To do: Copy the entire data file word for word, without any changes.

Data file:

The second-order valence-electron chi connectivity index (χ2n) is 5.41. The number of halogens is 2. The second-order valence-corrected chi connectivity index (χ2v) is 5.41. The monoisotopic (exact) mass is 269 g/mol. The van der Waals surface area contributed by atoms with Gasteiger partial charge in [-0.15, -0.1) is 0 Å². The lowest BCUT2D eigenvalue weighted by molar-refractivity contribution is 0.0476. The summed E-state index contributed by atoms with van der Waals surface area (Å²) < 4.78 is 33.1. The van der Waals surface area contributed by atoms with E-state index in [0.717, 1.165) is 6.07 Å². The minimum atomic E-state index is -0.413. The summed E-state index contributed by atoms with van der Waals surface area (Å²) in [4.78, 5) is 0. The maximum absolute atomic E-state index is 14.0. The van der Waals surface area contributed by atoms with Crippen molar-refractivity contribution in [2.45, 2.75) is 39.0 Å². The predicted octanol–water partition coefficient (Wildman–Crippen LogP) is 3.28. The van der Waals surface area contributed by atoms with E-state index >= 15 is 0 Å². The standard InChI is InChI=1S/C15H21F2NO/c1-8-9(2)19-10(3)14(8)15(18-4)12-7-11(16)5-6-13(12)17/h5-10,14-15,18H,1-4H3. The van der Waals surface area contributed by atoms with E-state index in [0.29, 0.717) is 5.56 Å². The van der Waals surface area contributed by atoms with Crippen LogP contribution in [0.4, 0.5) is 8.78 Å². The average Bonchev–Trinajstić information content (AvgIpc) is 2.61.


The second-order valence-electron chi connectivity index (χ2n) is 5.41. The number of halogens is 2. The second-order valence-corrected chi connectivity index (χ2v) is 5.41. The monoisotopic (exact) mass is 269 g/mol. The van der Waals surface area contributed by atoms with Gasteiger partial charge in [-0.15, -0.1) is 0 Å². The lowest BCUT2D eigenvalue weighted by molar-refractivity contribution is 0.0476. The summed E-state index contributed by atoms with van der Waals surface area (Å²) < 4.78 is 33.1. The van der Waals surface area contributed by atoms with E-state index in [0.717, 1.165) is 6.07 Å². The minimum atomic E-state index is -0.413. The summed E-state index contributed by atoms with van der Waals surface area (Å²) in [4.78, 5) is 0. The maximum absolute atomic E-state index is 14.0. The van der Waals surface area contributed by atoms with Crippen molar-refractivity contribution in [2.45, 2.75) is 39.0 Å². The predicted octanol–water partition coefficient (Wildman–Crippen LogP) is 3.28. The van der Waals surface area contributed by atoms with E-state index >= 15 is 0 Å². The standard InChI is InChI=1S/C15H21F2NO/c1-8-9(2)19-10(3)14(8)15(18-4)12-7-11(16)5-6-13(12)17/h5-10,14-15,18H,1-4H3. The van der Waals surface area contributed by atoms with E-state index in [0.29, 0.717) is 5.56 Å². The van der Waals surface area contributed by atoms with Crippen LogP contribution in [0.4, 0.5) is 8.78 Å². The average Bonchev–Trinajstić information content (AvgIpc) is 2.61.